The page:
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Creatively Speaking - Carved in stone

By Robin Van Der Vleuten

Carved in Stone is a masonry technique Jordan Clements has mastered since he first began his masonry journey in high school. As a 'hippie' kid, he loved reading about edible wild plants that ironically put him on his masonry path.

"I noticed some edible plant books were missing from the shelf in the library and I wondered who else was signing these books out. One day, I saw a man returning them. I struck up a conversation and found out he was a mason and needed some help."

Being at loose ends, Jordan started to work for him, spending his day hammering, chiselling, and shaping stones to fit into a 'dry stone' wall.

He obtained his Red Seal Certification (Canada's Trade Certification) at the Ontario Masonry Training Centre and completed his formal apprenticeship. Schooling continued with each facet of the masonry field he encountered. He used transferable skills of carving leaves and faces in stone to create architectural ornaments, making clay models as a reference. Captivated by the world of sculpture, he studied drawing at the Academy of Realist Art in Toronto to enhance his knowledge of drawing the human form.

"Life drawing helps develop your eye for shape recognition, but it is a different game entirely to create the illusion of the third dimension on a 2d surface," stated Jordan.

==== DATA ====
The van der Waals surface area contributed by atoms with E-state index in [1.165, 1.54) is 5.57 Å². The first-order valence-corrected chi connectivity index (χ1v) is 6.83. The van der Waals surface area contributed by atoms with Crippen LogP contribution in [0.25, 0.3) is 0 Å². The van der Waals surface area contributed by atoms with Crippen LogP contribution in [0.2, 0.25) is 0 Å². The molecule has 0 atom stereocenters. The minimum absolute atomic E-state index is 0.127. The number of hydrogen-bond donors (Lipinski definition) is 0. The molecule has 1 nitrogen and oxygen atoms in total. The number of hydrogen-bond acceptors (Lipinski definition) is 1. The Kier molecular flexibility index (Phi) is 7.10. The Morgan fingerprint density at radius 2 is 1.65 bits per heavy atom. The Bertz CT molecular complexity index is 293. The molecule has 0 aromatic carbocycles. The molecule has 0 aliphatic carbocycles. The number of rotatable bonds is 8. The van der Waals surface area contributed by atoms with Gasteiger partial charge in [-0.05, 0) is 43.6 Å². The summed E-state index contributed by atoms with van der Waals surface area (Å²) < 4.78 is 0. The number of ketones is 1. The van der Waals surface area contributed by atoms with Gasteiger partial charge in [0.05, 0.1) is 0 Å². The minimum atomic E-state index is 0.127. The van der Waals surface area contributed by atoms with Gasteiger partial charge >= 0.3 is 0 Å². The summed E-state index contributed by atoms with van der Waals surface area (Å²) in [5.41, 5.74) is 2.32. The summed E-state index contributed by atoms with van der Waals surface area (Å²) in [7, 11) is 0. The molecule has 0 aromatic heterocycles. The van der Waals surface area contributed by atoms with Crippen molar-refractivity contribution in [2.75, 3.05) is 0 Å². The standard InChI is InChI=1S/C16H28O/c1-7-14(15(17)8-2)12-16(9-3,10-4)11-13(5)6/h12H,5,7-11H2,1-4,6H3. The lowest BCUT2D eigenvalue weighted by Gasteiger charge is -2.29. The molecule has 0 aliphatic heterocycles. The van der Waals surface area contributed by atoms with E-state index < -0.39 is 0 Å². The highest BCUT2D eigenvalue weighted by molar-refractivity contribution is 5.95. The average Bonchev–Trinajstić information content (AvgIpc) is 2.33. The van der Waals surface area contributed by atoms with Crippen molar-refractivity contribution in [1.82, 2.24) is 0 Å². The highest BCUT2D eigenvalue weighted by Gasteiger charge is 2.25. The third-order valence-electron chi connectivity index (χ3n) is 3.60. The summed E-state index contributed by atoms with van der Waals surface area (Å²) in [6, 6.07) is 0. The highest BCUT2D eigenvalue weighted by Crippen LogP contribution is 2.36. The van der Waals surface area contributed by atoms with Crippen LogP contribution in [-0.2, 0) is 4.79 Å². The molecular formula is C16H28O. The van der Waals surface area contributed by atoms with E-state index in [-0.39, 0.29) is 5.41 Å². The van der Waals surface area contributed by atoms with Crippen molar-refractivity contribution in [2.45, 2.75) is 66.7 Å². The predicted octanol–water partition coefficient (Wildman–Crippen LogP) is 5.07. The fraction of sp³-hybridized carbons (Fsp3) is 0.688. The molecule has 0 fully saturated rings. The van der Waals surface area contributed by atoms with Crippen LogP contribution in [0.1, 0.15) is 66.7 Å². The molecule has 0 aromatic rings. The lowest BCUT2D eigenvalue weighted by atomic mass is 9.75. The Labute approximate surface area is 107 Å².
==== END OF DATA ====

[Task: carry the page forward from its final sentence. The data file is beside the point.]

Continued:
From renting a small space in a barn to renting a place in Port Perry, Jordan's business has grown. He services masonry companies who need architectural ornament or details carved into stone and the monument industry. Jordan does commission work, such as portraiture and fine art pieces.

"If the client has a vision, I can tailor it to meet their needs. There are different stones, not just marble, which I carve, but also sandstone. I can import stuff, but to me, it seems right and proper to use our local material, especially if it is as beautiful as marble."

Marble, metamorphosed limestone which has been squeezed and heated through a geological process, is what Jordan enjoys working with. It's his goal to find and utilize Ontario marble, focusing on life-size figurative work.

"Finding it is half of the joy. I got my prospector's licence, and I have staked a couple of claims, which involves hiking through the bush and clearing off overburden, soil and moss to get samples."

Although Jordan uses traditional techniques for his work, he is interested in utilizing new technologies like 3d scanning and printing. He does not want to see traditional techniques disappear but sees the value in technology. "It is a useful tool to merge with the traditional techniques and tools. Rather than shying away from technology, incorporate it."

Contact Jordan (Jordan Clements@clementscutstone) if you are interested in having something Carved in Stone.

Robin Van Der Vleuten is a retired teacher, children's author, artist, and photographer. (

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